Traveling Roofing Salesman

Roofing Salesman

Roofing Salesman tend to make between $75k and $125k a year!

Stormchaser: The Life of a Storm Remediation Specialist

In 2010, Hailstorms in the United States caused nearly $10 billion in property damage to homes across the country. The vast majority of these storms take place from March through September.

Due to the sheer volume of damage and demand for roof (and siding, gutters, etc) replacement after a storm, local contractors cannot meet the needs of homeowners after a storm. Further, they are not as adept in the insurance replacement process as storm specialists are. Because of this, an entire niche industry has evolved over the past few decades in order to properly restore communities after storms.

A new type of contractor has been created: “the stormchaser”. Highly mobile, moving state to state and responding to homeowner demand created by storms. These contractors are licensed in every state in which they work, or will create business partnership with a local roofer and perform the work under their name. Contractors, however, are only part of the process. Marketing and sales for this industry is just as important, that’s where you come in.  Compensation models vary from one contractor to the next, but one can reasonably expect to profit between $750-3000 from each and every job.  About half of all HailRecruiting clients actually offer an optional base salary.

The demand for quality a Roofing Salesman remains incredibly high. When a hailstorm hits, time is the critical factor and competition can be as frenzied as a gold rush, so effective sales and marketing becomes critical. While even moderate stormers make good money ($75k- $125k/year), a good and dedicated salesman will readily double that amount.

A Roofing Salesman is often – a 1099 contractor – who is under contract with the construction contractor to represent him to the marketplace and sell his services, some HailRecruiting clients now employ W-2 salesmen individually.  As such, the Roofing Salesman reaps all the tax benefits of self-employment. Travel, food, lodging, etc on the road is tax deductible (bear in mind that some contractors pay for some of this for salesmen, so it’s not out-of-pocket, thus not tax deductible).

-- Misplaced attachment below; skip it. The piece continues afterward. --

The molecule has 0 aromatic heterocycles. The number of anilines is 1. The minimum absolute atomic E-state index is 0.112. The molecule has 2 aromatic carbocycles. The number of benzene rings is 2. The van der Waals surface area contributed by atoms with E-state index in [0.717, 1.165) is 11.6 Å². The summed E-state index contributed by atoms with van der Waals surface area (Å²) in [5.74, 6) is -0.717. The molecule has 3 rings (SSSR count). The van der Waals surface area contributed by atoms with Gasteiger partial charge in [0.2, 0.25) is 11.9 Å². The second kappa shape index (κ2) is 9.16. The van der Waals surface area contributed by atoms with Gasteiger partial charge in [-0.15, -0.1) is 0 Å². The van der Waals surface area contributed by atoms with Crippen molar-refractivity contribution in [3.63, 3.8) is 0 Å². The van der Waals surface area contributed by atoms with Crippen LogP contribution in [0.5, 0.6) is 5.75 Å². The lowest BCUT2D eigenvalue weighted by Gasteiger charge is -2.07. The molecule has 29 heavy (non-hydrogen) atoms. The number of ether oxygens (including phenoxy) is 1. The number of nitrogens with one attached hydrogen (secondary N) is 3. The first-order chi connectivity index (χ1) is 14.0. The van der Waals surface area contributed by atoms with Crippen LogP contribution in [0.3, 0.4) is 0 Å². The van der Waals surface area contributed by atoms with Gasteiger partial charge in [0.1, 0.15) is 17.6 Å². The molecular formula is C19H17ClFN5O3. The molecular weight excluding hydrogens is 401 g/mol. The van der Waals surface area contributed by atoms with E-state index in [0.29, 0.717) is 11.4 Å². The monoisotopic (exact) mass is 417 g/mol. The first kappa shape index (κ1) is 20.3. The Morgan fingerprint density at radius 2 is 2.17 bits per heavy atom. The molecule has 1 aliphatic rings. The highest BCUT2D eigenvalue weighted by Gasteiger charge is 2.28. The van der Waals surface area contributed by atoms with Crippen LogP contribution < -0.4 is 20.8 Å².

Typically, the traveling Roofing Salesman is on the road for 3-4 weeks at a time and works Monday-Saturday when on the road usually up until dusk. Their mornings are generally spent doing administrative paperwork and their afternoons and evenings are spent selling, because that’s when homeowners tend to be more available. They do, however, enjoy the opportunity to take months of vacation during the winter, during the off-season.  Many seasoned reps only work 6 months out of the year while still making six figures.

Travel is extensive and one must be sure their lifestyle can accommodate this. There is simply no way around it. Time is the enemy in this industry and we need to accomplish as much as possible as quickly as possible after each storm event in order to maximize our own revenue and profit potential.If you can envision this fitting your own lifestyle, there’s an enormous amount of work out there for you. We strongly encourage you to contact us and explore it further.

 

To apply for a Roofing Salesman position, please

CLICK HERE

to be sent to the online application.

 

 

5 Things to Consider When Looking For a New Employer